Rhythm Review 1-3
Rhythm Review Levels 4-6
I’ve mentioned before that a lot of the theory worksheets I post are for the Texas MTA theory exams. These exams are in twelve levels, one for each grade. The early grades are not hard and they are a great way for teachers to discover if their students are really remembering all the theory we teach in lessons. If you are in an area that offers theory exams, consider them!
Last year, after several years of hard work, the TMTA theory tests were revised. In my studio, that means I need to revise all my theory worksheets. It is a daunting challenge, but I’ve been slowly trying.
Today’s post contains rhythm questions for grades one through six and up to about level 4 in most method books. In the top left corner of each page, I numbered the tests with the TMTA level to keep them straight, but teachers can certainly use these sheets to reinforce rhythm concepts at any grade. You all know I love silly cartoons, but I tried really hard to make these pages friendly looking, and not cartoony. They use less ink than the originals, and they can be used with any age.
See any mistakes? Let me know!
I recently made some handouts for the changes in the TMTA theory test. The first one here is for 3rd grade. The other two are some big changes in the 4th grade test. These basic theory concepts can be used for all music students, even if they don’t take a formal theory test. Click on the link below the image to print the tests. These can also be used on an iPad. Let me know if you find any mistakes!
Theory Stars New in the Texas Theory Test for Grade 4
Whole Step Half Step Stars
I almost didn’t print this new game, not because it is embarrassingly simple since that has never stopped me before. No, the problem is that in the easy version, the player who goes first always wins. But then I remembered that the reason we play these games is to reinforce music theory in a hands-on way, not to learn a life lesson. 🙂
Besides, as I played it with my younger students, I didn’t tell them and they didn’t notice. If they did, it didn’t bother them because I always let them go first anyway.
When I played the harder version with my older students, we usually tied, and that is fine, too.
I also want to share how I made the printed dominoes strong and sturdy so they will last a long time.
So here is my version of Rhythm Dominoes, a simple way to reinforce or even teach, rhythmic values in 4/4 meter.
- Page one is for early elementary and the second page is for late elementary.
- White card stock
- Two different colors of colored card stock
- Glue Stick (I used Elmer’s Xtreme®)
- Strong scissors
- Optional: Laminating film
- Use sturdy card stock to print the page you plan to use.
- Spread glue on the entire back of the printable. I used a liberal amount of glue stick. Do not leave any spots glue-free.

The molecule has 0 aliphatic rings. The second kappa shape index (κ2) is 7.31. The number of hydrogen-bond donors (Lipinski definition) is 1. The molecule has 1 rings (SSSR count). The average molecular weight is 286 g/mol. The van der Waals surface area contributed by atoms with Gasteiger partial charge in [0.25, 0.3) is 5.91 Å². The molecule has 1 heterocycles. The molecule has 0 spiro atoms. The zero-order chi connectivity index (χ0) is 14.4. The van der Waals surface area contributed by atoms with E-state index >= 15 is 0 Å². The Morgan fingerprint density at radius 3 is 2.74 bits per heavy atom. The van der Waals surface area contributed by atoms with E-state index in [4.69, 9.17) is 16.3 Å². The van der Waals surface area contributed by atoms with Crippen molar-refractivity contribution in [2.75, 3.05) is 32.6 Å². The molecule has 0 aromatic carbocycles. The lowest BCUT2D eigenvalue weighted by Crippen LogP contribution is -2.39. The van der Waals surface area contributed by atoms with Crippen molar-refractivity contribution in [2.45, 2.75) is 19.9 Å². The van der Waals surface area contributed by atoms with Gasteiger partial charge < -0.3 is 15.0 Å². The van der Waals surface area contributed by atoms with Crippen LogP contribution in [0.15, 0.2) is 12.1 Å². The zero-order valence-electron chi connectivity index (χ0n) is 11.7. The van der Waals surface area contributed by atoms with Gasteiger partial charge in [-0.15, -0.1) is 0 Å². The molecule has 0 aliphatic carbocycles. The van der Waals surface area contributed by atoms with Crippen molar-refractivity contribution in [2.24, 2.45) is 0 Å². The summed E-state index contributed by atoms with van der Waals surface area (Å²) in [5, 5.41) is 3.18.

- Carefully glue the printed page to a blank sheet of colored card stock.
- Laminate the pages that are glued together and cut out the dominoes.
- Repeat with the second level of the printed page, using a different color of card stock to help you keep the levels separate.
- If you want to use this in group lessons, consider printing 2 pages of each level.
- Mix up the dominoes and divide them between the players.
- The youngest player goes first and places a double domino on the table.
- The second player places a matching domino next to the domino on the table, connecting the two. Players may match with a note, number, or rhythm pattern.
- Two numbers (inside the colored circles) cannot be matched together.
- If a player doesn’t have a match, he/she skips a turn.
- Continue taking turns placing dominoes on the table, snaking them around the table.
- The first player to run out of dominoes is the winner. If neither player has a match, the player with the fewest remaining dominoes is the winner.
- You can certainly make up your own rules to this game. Variations include passing out 5 dominoes to each player and putting the remainder in a pile to draw if the player does not have a match.
- Students will learn to quickly identify rhythm patterns and notes of equal value in 4/4 meter.
- Students will match rhythmic note values in 4/4 meter.
Candy Bar Lines
Here is another worksheet with the “Summer Treats” theme. This is for a student who has learned eighth notes and needs some reinforcement in counting. I also made a black and white version that students can color, but this time it’s on the second page of the file. If you are not sure how to print one page from a multi page PDF document, check out my FAQ for a tutorial.
I also have in my files some more add the bar lines worksheets with dotted notes and sixteenth notes that I will add when I have time.
Find all the Summer Treats worksheets here.
I thought I’d give this a try on my iPad to show you how it looks.